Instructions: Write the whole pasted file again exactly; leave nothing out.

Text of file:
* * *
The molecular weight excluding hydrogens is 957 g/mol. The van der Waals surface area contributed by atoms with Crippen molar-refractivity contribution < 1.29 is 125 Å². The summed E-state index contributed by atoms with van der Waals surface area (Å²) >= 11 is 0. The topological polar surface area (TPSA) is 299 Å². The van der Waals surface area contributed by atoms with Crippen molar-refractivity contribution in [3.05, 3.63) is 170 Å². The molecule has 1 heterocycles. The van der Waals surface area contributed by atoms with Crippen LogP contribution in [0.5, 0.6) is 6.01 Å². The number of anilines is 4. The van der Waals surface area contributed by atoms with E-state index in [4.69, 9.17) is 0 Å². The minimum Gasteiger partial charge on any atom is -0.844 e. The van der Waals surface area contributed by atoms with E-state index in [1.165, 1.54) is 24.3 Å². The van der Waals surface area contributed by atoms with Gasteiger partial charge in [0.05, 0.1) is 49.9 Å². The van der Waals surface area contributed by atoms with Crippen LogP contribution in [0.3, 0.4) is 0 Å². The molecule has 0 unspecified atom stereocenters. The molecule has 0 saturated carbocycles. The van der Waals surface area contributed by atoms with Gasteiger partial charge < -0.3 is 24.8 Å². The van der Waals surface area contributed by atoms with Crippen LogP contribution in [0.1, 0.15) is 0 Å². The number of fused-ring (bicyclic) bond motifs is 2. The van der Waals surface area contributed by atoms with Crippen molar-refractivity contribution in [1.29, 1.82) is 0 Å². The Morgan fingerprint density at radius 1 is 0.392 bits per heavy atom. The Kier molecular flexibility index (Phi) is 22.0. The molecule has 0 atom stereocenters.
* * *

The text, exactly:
The molecular weight excluding hydrogens is 957 g/mol. The van der Waals surface area contributed by atoms with Crippen molar-refractivity contribution < 1.29 is 125 Å². The summed E-state index contributed by atoms with van der Waals surface area (Å²) >= 11 is 0. The topological polar surface area (TPSA) is 299 Å². The van der Waals surface area contributed by atoms with Crippen molar-refractivity contribution in [3.05, 3.63) is 170 Å². The molecule has 1 heterocycles. The van der Waals surface area contributed by atoms with Crippen LogP contribution in [0.5, 0.6) is 6.01 Å². The number of anilines is 4. The van der Waals surface area contributed by atoms with E-state index in [4.69, 9.17) is 0 Å². The minimum Gasteiger partial charge on any atom is -0.844 e. The van der Waals surface area contributed by atoms with E-state index in [1.165, 1.54) is 24.3 Å². The van der Waals surface area contributed by atoms with Gasteiger partial charge in [0.05, 0.1) is 49.9 Å². The van der Waals surface area contributed by atoms with Crippen LogP contribution in [0.3, 0.4) is 0 Å². The molecule has 0 unspecified atom stereocenters. The molecule has 0 saturated carbocycles. The van der Waals surface area contributed by atoms with Gasteiger partial charge < -0.3 is 24.8 Å². The van der Waals surface area contributed by atoms with Crippen LogP contribution in [0.1, 0.15) is 0 Å². The number of fused-ring (bicyclic) bond motifs is 2. The van der Waals surface area contributed by atoms with Crippen molar-refractivity contribution in [1.29, 1.82) is 0 Å². The Morgan fingerprint density at radius 1 is 0.392 bits per heavy atom. The Kier molecular flexibility index (Phi) is 22.0. The molecule has 0 atom stereocenters.